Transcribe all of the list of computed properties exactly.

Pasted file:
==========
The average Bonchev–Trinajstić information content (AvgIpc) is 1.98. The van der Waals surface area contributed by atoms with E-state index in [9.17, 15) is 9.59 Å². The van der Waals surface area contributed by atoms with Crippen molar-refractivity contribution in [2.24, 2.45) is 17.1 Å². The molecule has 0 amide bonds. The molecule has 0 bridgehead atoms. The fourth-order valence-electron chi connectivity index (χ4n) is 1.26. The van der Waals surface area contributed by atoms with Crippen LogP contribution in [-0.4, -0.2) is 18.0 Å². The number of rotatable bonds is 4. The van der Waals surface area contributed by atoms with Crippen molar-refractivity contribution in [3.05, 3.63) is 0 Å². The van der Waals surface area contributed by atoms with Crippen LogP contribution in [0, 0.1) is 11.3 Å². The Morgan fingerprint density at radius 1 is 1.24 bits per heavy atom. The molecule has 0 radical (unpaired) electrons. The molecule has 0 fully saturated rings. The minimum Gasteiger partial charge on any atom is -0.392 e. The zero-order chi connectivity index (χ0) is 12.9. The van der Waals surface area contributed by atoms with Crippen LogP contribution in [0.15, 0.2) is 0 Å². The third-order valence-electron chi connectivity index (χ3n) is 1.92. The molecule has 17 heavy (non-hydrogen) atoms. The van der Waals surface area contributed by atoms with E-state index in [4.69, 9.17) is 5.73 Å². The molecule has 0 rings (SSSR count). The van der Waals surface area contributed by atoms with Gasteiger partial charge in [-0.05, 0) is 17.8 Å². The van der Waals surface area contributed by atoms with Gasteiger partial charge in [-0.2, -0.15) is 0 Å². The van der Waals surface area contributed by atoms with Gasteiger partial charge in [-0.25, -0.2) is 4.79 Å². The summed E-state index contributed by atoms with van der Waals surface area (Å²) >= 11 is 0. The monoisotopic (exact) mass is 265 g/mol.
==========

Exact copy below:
The average Bonchev–Trinajstić information content (AvgIpc) is 1.98. The van der Waals surface area contributed by atoms with E-state index in [9.17, 15) is 9.59 Å². The van der Waals surface area contributed by atoms with Crippen molar-refractivity contribution in [2.24, 2.45) is 17.1 Å². The molecule has 0 amide bonds. The molecule has 0 bridgehead atoms. The fourth-order valence-electron chi connectivity index (χ4n) is 1.26. The van der Waals surface area contributed by atoms with Crippen LogP contribution in [-0.4, -0.2) is 18.0 Å². The number of rotatable bonds is 4. The van der Waals surface area contributed by atoms with Crippen molar-refractivity contribution in [3.05, 3.63) is 0 Å². The van der Waals surface area contributed by atoms with Crippen LogP contribution in [0, 0.1) is 11.3 Å². The Morgan fingerprint density at radius 1 is 1.24 bits per heavy atom. The molecule has 0 radical (unpaired) electrons. The molecule has 0 fully saturated rings. The minimum Gasteiger partial charge on any atom is -0.392 e. The zero-order chi connectivity index (χ0) is 12.9. The van der Waals surface area contributed by atoms with Crippen LogP contribution in [0.15, 0.2) is 0 Å². The third-order valence-electron chi connectivity index (χ3n) is 1.92. The molecule has 17 heavy (non-hydrogen) atoms. The van der Waals surface area contributed by atoms with E-state index in [4.69, 9.17) is 5.73 Å². The molecule has 0 rings (SSSR count). The van der Waals surface area contributed by atoms with Gasteiger partial charge in [-0.05, 0) is 17.8 Å². The van der Waals surface area contributed by atoms with Gasteiger partial charge in [-0.2, -0.15) is 0 Å². The van der Waals surface area contributed by atoms with Gasteiger partial charge in [-0.25, -0.2) is 4.79 Å². The summed E-state index contributed by atoms with van der Waals surface area (Å²) >= 11 is 0. The monoisotopic (exact) mass is 265 g/mol.